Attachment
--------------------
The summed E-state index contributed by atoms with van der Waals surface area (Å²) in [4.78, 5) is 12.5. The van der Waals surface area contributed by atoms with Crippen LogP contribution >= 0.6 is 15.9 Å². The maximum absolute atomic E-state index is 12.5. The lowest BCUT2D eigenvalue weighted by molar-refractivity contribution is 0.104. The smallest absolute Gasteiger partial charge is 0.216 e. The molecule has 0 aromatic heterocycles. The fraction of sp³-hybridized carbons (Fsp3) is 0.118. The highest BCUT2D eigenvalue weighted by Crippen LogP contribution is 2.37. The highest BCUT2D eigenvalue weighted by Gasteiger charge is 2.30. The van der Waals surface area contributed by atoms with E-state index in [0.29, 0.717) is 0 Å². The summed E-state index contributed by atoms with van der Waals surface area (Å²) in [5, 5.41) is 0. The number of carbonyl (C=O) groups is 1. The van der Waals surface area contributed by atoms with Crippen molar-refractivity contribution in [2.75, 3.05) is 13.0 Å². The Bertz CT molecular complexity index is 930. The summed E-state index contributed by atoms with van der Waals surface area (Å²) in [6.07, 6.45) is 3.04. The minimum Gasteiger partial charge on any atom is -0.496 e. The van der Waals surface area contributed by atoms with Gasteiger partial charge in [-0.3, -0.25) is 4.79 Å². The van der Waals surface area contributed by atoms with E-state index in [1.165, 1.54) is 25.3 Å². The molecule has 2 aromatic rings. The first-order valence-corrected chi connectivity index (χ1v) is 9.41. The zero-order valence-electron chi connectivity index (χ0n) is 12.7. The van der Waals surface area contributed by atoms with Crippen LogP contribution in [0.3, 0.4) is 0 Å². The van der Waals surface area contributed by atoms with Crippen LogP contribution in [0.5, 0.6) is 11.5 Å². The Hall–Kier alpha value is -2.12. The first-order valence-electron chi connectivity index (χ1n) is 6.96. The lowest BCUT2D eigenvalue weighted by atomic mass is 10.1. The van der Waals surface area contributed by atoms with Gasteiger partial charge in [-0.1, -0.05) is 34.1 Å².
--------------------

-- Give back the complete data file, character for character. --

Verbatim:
The summed E-state index contributed by atoms with van der Waals surface area (Å²) in [4.78, 5) is 12.5. The van der Waals surface area contributed by atoms with Crippen LogP contribution >= 0.6 is 15.9 Å². The maximum absolute atomic E-state index is 12.5. The lowest BCUT2D eigenvalue weighted by molar-refractivity contribution is 0.104. The smallest absolute Gasteiger partial charge is 0.216 e. The molecule has 0 aromatic heterocycles. The fraction of sp³-hybridized carbons (Fsp3) is 0.118. The highest BCUT2D eigenvalue weighted by Crippen LogP contribution is 2.37. The highest BCUT2D eigenvalue weighted by Gasteiger charge is 2.30. The van der Waals surface area contributed by atoms with E-state index in [0.29, 0.717) is 0 Å². The summed E-state index contributed by atoms with van der Waals surface area (Å²) in [5, 5.41) is 0. The number of carbonyl (C=O) groups is 1. The van der Waals surface area contributed by atoms with Crippen molar-refractivity contribution in [2.75, 3.05) is 13.0 Å². The Bertz CT molecular complexity index is 930. The summed E-state index contributed by atoms with van der Waals surface area (Å²) in [6.07, 6.45) is 3.04. The minimum Gasteiger partial charge on any atom is -0.496 e. The van der Waals surface area contributed by atoms with Gasteiger partial charge in [-0.3, -0.25) is 4.79 Å². The van der Waals surface area contributed by atoms with E-state index in [1.165, 1.54) is 25.3 Å². The molecule has 2 aromatic rings. The first-order valence-corrected chi connectivity index (χ1v) is 9.41. The zero-order valence-electron chi connectivity index (χ0n) is 12.7. The van der Waals surface area contributed by atoms with Crippen LogP contribution in [0.3, 0.4) is 0 Å². The van der Waals surface area contributed by atoms with Crippen LogP contribution in [0.5, 0.6) is 11.5 Å². The Hall–Kier alpha value is -2.12. The first-order valence-electron chi connectivity index (χ1n) is 6.96. The lowest BCUT2D eigenvalue weighted by atomic mass is 10.1. The van der Waals surface area contributed by atoms with Gasteiger partial charge in [-0.1, -0.05) is 34.1 Å².